The valley of sorrow parallels the weeping of his heart in the preceding phrase, while if valley can also be read as strong, it nicely parallels my flesh waste away and my strength slacken that follows.

Interestingly, references to valley in 1 Nephi 2:10, 14 are also immediately followed with words that may be related to strength such as firm and steadfast and power, respectively.

A weakness in this proposal is that it seems to require that Nephi had an underlying single word for “valley of sorrow,” when it would be more reasonable that a phrase is behind this term. However, if an original meaning of deep valley has been translated as “valley of sorrow,” the proposal might have more merit.

Possibility #11. An even more tenuous example might be proposed for 1 Nephi 13:34, based on the observation that a Hebrew word, נָגַף (nagaph, Strong’s H506218), can mean both “stumble” and “smite.” Consider how such a word could fit Nephi’s text:

34 And it came to pass that the angel of the Lord spake unto me, saying: Behold, saith the Lamb of God, after I have visited the remnant of the house of Israel — and this remnant of whom I speak is the seed of thy father — wherefore, after I have visited them in judgment, and smitten them by the hand of the Gentiles, and after the Gentiles do stumble exceedingly, because of the most plain and precious parts of the gospel of the Lamb which have been kept back by that abominable church, which is the mother of harlots, saith the Lamb — I will be merciful unto the Gentiles in that day, insomuch that I will bring forth unto them, in mine own power, much of my gospel, which shall be plain and precious, saith the Lamb.

Stumble fits the immediately following description of the hindrance created by the removal of plain and precious parts of the gospel, [Page 13]while the alternate reading (tentatively proposed) of smite relates to the immediately preceding description of the remnant of Israel being smitten by the Gentiles.

The linkage of stumble and plain and precious in this passage also seems to have inspired Jacob in the above-mentioned passage of Jacob 4:14, which has its own proposed Janus parallelism.

This proposed example may be critiqued for relying on broad semiotic connections and not the precision of the Hebrew in Noegel’s examples.

Possibility #12: Example #11 dealt with the possibility that 1 Nephi 13:34 used a Hebrew word, nagaph, which can mean both “stumble” and “smite.” This same coupling may be at play in a passage from Isaiah 49:13 as quoted in 1 Nephi 21:13, but here Nephi’s version has two added phrases, both of which are needed for the proposed Janus parallelism. In other words, the version of Isaiah that Nephi quotes (or edits) provides a possible example of Janus parallelism not found in our current version of Isaiah. Here is 1 Nephi 21:13, using formatting provided by Skousen,19 further modified to have the text unique to Nephi’s record in italics, and the terms related to a proposed Janus parallelism in bold:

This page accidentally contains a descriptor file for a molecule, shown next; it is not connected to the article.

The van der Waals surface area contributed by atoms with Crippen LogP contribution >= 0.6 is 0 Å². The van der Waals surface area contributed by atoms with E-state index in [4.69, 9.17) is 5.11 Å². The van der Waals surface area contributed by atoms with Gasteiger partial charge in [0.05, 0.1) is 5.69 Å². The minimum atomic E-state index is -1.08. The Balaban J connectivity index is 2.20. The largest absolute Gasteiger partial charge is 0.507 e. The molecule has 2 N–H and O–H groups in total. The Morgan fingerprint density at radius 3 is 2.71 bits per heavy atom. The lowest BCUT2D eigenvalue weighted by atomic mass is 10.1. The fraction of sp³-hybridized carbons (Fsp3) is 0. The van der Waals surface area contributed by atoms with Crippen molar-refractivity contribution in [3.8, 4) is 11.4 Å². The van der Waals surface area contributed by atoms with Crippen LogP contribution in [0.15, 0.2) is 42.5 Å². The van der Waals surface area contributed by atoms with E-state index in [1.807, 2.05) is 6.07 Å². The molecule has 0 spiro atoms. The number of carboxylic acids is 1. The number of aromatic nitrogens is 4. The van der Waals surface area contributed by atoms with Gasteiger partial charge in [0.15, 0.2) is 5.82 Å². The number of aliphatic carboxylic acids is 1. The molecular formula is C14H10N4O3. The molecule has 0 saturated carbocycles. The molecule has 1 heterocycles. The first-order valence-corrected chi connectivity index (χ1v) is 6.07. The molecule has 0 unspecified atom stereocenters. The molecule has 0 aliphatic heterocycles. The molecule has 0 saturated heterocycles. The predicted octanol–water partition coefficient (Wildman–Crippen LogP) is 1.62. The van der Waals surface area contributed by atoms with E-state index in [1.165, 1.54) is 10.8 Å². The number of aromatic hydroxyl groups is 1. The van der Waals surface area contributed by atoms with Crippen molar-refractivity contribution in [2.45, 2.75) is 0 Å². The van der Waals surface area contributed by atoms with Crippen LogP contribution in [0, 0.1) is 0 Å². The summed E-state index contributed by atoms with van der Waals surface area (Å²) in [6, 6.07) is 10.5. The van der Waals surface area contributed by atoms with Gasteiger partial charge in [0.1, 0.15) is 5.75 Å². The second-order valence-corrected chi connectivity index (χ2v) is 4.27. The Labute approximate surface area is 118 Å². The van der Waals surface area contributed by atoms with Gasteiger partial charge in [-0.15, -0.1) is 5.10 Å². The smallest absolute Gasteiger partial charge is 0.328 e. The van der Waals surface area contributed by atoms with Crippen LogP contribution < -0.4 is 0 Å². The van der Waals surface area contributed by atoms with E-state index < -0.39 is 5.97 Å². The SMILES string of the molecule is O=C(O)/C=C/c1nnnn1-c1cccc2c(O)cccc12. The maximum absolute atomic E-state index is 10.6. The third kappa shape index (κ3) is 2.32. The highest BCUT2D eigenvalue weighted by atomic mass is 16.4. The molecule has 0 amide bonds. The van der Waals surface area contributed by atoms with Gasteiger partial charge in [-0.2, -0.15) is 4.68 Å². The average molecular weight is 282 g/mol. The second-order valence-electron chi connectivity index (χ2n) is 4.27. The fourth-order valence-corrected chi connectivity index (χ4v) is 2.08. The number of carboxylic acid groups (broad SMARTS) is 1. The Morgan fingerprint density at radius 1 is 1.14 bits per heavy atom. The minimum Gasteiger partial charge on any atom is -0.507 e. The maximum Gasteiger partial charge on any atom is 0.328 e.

Sing, O heavens, and be joyful, O earth,

for the feet of those who are in the east shall be established.

And break forth into singing, O mountains,

for they shall be smitten no more [possibly from nagaph, smite/ stumble].

For the Lord hath comforted his people,

and will have mercy upon his afflicted. (1 Nephi 21:13)

If smitten comes from nagaph and can also mean “stumble,” the action of stumbling could look backward to contrast with the firm establishing of feet in the previous stich, while smitten no more looks forward to the comfort and mercy the Lord provides in the following text.

In discussing Nephi’s apparent use of dust-related themes in the Book of Mormon in a 2016 article for The Interpreter,20 I wrote the following about the changes to Isaiah found in this passage:

[Page 14]Now the first and third lines are parallel, as are the second and fourth, and the final two lines.

The added word smitten might be related to the Hebrew nagaph (נגף), typically translated as “smite” or “smitten” in the KJV. This word can also have connotations of striking with the foot or striking against the foot. However, the root most commonly used for “smite” in the KJV is nakah (נכה), which lacks a connection to feet but can also have connections to rejoicing when it describes the striking of the hands together as in applause. In either case, smitten may have interesting ties to the preceding words in this verse.

Regarding the first addition dealing with “feet … established,” one Hebrew root often translated as “establish” is quwm (קום), the same root used in Isaiah 52:1 for “arise.” It occurs as “establish” twenty-seven times in the OT but far more frequently as “arise,” “rise,” or related terms. If this were the word Nephi used and presumably was found in the brass plates, it would fit some aspects of the “rise from the dust” theme. In view of the dust-related themes that follow and Abinadi’s later discourse on another verse in Isaiah 52 (v. 7, “how beautiful upon the mountains are the feet …”), I suggest this addition is meaningful and that the combination feet + mountains + rejoicing/singing paints a picture of the redeemed ascending the cosmic mountain, Mount Zion or the House of the Lord, where they have risen away from and have been washed from the mundane dust of the world. Freed from darkness and captivity, they have accepted the Lord’s covenant, have put on the Lord’s beautiful garments, and in joy have received the enthronement or endowment of power and grace that the Lord offers. Their washed feet are established on Mount Zion.21

At the time, I had failed to notice that the Hebrew word quwm22 I proposed for established in Nephi’s added text is used by Isaiah five [Page 15]verses earlier in Isaiah 49:8,23 where the KJV translates it as establish in the passage give thee for a covenant of the people, to establish the earth. This strengthens the case that the subsequent use of establish in Nephi’s vs. 13 may come originally from quwm and thus may be relevant to the “rise from the dust” theme.